Kirill Chelushkin's solo exhibition “Lifestyle” presents works from two graphic series: “About Spaces” (2020) and “Lifestyle” (2019-2020). The plots of the works rhyme, in both series the author speaks of a specific way of living. The artist is interested in relations between people, especially in misunderstood, strange and uncertain situations that are often artificially constructed.
“The technique of his drawings is simple to the point of archaism: based on the talent of a draftsman, it is multiplied by gigantic handicraft labor costs. The space of the picture literally accumulates, visualizes and transmits the energy of the spent "man-hours", instant impulses and the shortest signals inconceivable for the present time. The artist deliriously attacks the canvas, fights with the pencil lead nakedly, holding it according to Filonov's behest: like a carpenter an ax, so that no one can pull it out”.
In this video, Kirill Chelushkin is working in his Paris studio on the series "Lifestyle" and "Two Laws". The plot was provided by the artist for the HUB anniversary online exhibition at the Marina Gisich gallery. The artist carried out the shooting and editing himself.
Kirill Chelushkin (b. 1968) is a world-renowned artist and virtuoso draftsman who has been working in collaboration with Marina Gisich Gallery for 10 years. The artist lives and works in Moscow and Paris.
In 1994 he graduated from the Moscow Architectural Institute, Moscow. He was nominated for the Kandinsky Prize (2009). Multiple participant of international contemporary art fairs: Art Miami, Art Paris, ARCO Madrid. Participant of the Venice and Moscow Biennale of Contemporary Art.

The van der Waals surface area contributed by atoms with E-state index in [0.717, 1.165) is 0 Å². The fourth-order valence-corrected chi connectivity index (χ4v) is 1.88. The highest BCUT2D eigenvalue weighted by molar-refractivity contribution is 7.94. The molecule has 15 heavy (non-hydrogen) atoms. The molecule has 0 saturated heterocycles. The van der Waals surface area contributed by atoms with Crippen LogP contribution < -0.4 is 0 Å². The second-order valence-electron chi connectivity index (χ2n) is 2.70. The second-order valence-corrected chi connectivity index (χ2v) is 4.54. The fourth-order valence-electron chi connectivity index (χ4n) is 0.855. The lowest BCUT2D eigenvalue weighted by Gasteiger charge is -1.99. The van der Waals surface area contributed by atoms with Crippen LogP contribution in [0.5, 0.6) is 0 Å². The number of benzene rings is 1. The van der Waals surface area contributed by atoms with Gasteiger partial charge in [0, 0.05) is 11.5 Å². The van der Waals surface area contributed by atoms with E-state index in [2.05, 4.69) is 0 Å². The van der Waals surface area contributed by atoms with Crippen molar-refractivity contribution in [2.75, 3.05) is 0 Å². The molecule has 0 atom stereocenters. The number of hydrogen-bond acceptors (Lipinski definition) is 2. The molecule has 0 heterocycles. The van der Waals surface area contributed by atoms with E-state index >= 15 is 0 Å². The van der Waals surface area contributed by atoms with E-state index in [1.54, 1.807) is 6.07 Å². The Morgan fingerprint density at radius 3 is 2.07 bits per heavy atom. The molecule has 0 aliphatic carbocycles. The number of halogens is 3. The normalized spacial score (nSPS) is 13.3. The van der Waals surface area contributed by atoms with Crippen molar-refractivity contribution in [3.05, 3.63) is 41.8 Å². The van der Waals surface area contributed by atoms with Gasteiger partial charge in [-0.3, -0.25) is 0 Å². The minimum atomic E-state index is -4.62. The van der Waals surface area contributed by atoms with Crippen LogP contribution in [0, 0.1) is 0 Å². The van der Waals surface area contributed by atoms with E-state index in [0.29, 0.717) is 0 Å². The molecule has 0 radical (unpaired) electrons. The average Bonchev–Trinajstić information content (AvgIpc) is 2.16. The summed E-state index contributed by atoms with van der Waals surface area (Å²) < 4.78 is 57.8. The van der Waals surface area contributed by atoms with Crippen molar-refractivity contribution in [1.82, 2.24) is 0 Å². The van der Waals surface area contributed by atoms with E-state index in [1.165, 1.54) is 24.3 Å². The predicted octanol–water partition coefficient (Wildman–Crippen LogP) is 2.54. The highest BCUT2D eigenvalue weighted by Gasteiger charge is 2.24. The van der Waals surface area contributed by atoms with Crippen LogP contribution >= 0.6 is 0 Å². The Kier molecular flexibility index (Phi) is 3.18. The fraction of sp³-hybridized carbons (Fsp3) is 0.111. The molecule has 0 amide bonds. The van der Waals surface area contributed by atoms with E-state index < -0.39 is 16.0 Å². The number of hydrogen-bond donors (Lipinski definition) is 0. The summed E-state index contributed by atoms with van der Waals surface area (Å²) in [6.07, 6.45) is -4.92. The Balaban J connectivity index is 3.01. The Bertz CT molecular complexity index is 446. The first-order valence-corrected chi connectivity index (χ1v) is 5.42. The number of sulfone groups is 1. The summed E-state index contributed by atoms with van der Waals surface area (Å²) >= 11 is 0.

The artist's works are presented in the collections of major museums such as the State Tretyakov Gallery (Moscow), the Ekaterina Cultural Foundation (Moscow), the INTART Foundation (New York), the Ishibashi Museum (Japan), the Bolzano Museum of Art (Bolzano, Italy) , Museum Ludwig (Cologne, Germany), as well as in the largest private collections of contemporary art, including the collection of Bernard Arnault (president and CEO of the Louis Vuitton Moët Hennessy group of companies), the collection of Simon de Pury (Switzerland), the collection of Hero Hermes (France), and other.
“What is striking is the artist's insistence on ignoring at least slightly meaningful themes or iconic images, in the way he carefully builds up his personal poetics of non-recognition, in the way he consistently increases the yield of his marginal fields! In his depository it is impossible to detect a media face, a recognizable landscape or an homage gesture. To break out of any canon into an occasional freedom is an almost impossible task, but a captivating one, as one does not recall from the greats: "The world was catching me but did not catch me".